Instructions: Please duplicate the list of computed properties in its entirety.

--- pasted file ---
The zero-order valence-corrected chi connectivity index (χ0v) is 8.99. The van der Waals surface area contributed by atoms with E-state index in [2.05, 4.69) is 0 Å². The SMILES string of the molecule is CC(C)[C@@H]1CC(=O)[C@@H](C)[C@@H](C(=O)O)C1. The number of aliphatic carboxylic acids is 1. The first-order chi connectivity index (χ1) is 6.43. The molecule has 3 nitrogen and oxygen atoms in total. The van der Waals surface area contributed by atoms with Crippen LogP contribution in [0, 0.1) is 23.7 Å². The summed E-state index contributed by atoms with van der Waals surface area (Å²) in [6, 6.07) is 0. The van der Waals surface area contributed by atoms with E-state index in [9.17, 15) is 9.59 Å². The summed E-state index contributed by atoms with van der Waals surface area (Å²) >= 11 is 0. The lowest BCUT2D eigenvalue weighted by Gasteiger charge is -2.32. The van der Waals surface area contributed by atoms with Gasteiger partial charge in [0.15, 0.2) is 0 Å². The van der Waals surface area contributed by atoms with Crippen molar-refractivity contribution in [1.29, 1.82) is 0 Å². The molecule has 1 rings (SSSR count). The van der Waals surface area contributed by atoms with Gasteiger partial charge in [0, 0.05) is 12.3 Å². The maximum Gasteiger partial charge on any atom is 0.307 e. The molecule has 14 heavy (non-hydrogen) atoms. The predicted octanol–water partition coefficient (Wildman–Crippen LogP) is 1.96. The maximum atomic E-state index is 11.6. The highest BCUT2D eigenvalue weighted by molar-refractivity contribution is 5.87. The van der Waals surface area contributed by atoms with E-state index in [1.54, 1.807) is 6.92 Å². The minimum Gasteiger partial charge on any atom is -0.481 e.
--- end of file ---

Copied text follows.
The zero-order valence-corrected chi connectivity index (χ0v) is 8.99. The van der Waals surface area contributed by atoms with E-state index in [2.05, 4.69) is 0 Å². The SMILES string of the molecule is CC(C)[C@@H]1CC(=O)[C@@H](C)[C@@H](C(=O)O)C1. The number of aliphatic carboxylic acids is 1. The first-order chi connectivity index (χ1) is 6.43. The molecule has 3 nitrogen and oxygen atoms in total. The van der Waals surface area contributed by atoms with Crippen LogP contribution in [0, 0.1) is 23.7 Å². The summed E-state index contributed by atoms with van der Waals surface area (Å²) in [6, 6.07) is 0. The van der Waals surface area contributed by atoms with E-state index in [9.17, 15) is 9.59 Å². The summed E-state index contributed by atoms with van der Waals surface area (Å²) >= 11 is 0. The lowest BCUT2D eigenvalue weighted by Gasteiger charge is -2.32. The van der Waals surface area contributed by atoms with Gasteiger partial charge in [0.15, 0.2) is 0 Å². The van der Waals surface area contributed by atoms with Crippen molar-refractivity contribution in [1.29, 1.82) is 0 Å². The molecule has 1 rings (SSSR count). The van der Waals surface area contributed by atoms with Gasteiger partial charge in [0, 0.05) is 12.3 Å². The maximum Gasteiger partial charge on any atom is 0.307 e. The molecule has 14 heavy (non-hydrogen) atoms. The predicted octanol–water partition coefficient (Wildman–Crippen LogP) is 1.96. The maximum atomic E-state index is 11.6. The highest BCUT2D eigenvalue weighted by molar-refractivity contribution is 5.87. The van der Waals surface area contributed by atoms with E-state index in [1.54, 1.807) is 6.92 Å². The minimum Gasteiger partial charge on any atom is -0.481 e.